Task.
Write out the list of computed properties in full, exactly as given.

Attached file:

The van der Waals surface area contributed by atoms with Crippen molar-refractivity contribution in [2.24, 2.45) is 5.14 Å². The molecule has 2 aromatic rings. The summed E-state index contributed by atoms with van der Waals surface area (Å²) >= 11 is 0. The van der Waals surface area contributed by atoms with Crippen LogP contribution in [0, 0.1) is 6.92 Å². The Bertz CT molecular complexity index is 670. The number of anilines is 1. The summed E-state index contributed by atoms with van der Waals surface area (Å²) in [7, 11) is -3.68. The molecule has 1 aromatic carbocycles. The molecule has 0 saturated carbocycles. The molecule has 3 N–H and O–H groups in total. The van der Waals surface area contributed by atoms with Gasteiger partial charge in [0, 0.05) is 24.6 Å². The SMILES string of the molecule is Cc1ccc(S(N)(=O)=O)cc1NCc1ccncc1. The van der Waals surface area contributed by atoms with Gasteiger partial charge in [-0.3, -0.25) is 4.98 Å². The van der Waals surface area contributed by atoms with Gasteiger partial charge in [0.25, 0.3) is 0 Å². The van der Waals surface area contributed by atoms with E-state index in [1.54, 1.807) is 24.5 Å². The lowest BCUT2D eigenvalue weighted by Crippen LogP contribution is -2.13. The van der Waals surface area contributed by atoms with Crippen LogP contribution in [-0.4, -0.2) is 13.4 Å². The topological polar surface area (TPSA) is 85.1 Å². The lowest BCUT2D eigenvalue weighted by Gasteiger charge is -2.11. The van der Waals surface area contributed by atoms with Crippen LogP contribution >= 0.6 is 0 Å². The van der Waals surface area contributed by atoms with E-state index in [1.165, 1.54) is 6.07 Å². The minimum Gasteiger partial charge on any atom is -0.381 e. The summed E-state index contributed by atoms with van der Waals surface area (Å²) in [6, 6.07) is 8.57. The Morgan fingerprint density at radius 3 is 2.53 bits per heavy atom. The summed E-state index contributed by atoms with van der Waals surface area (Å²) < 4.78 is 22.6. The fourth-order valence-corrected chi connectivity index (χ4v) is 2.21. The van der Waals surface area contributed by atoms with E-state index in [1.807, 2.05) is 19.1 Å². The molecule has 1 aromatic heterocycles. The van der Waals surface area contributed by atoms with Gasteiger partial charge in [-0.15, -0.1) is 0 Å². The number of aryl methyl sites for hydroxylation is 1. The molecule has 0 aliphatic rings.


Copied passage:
The van der Waals surface area contributed by atoms with Crippen molar-refractivity contribution in [2.24, 2.45) is 5.14 Å². The molecule has 2 aromatic rings. The summed E-state index contributed by atoms with van der Waals surface area (Å²) >= 11 is 0. The van der Waals surface area contributed by atoms with Crippen LogP contribution in [0, 0.1) is 6.92 Å². The Bertz CT molecular complexity index is 670. The number of anilines is 1. The summed E-state index contributed by atoms with van der Waals surface area (Å²) in [7, 11) is -3.68. The molecule has 1 aromatic carbocycles. The molecule has 0 saturated carbocycles. The molecule has 3 N–H and O–H groups in total. The van der Waals surface area contributed by atoms with Gasteiger partial charge in [0, 0.05) is 24.6 Å². The SMILES string of the molecule is Cc1ccc(S(N)(=O)=O)cc1NCc1ccncc1. The van der Waals surface area contributed by atoms with Gasteiger partial charge in [-0.3, -0.25) is 4.98 Å². The van der Waals surface area contributed by atoms with Gasteiger partial charge in [0.25, 0.3) is 0 Å². The van der Waals surface area contributed by atoms with E-state index in [1.54, 1.807) is 24.5 Å². The lowest BCUT2D eigenvalue weighted by Crippen LogP contribution is -2.13. The van der Waals surface area contributed by atoms with Crippen LogP contribution in [-0.4, -0.2) is 13.4 Å². The topological polar surface area (TPSA) is 85.1 Å². The lowest BCUT2D eigenvalue weighted by Gasteiger charge is -2.11. The van der Waals surface area contributed by atoms with Crippen LogP contribution >= 0.6 is 0 Å². The van der Waals surface area contributed by atoms with E-state index in [1.165, 1.54) is 6.07 Å². The minimum Gasteiger partial charge on any atom is -0.381 e. The summed E-state index contributed by atoms with van der Waals surface area (Å²) in [6, 6.07) is 8.57. The Morgan fingerprint density at radius 3 is 2.53 bits per heavy atom. The summed E-state index contributed by atoms with van der Waals surface area (Å²) < 4.78 is 22.6. The fourth-order valence-corrected chi connectivity index (χ4v) is 2.21. The van der Waals surface area contributed by atoms with E-state index in [1.807, 2.05) is 19.1 Å². The molecule has 1 aromatic heterocycles. The van der Waals surface area contributed by atoms with Gasteiger partial charge in [-0.15, -0.1) is 0 Å². The number of aryl methyl sites for hydroxylation is 1. The molecule has 0 aliphatic rings.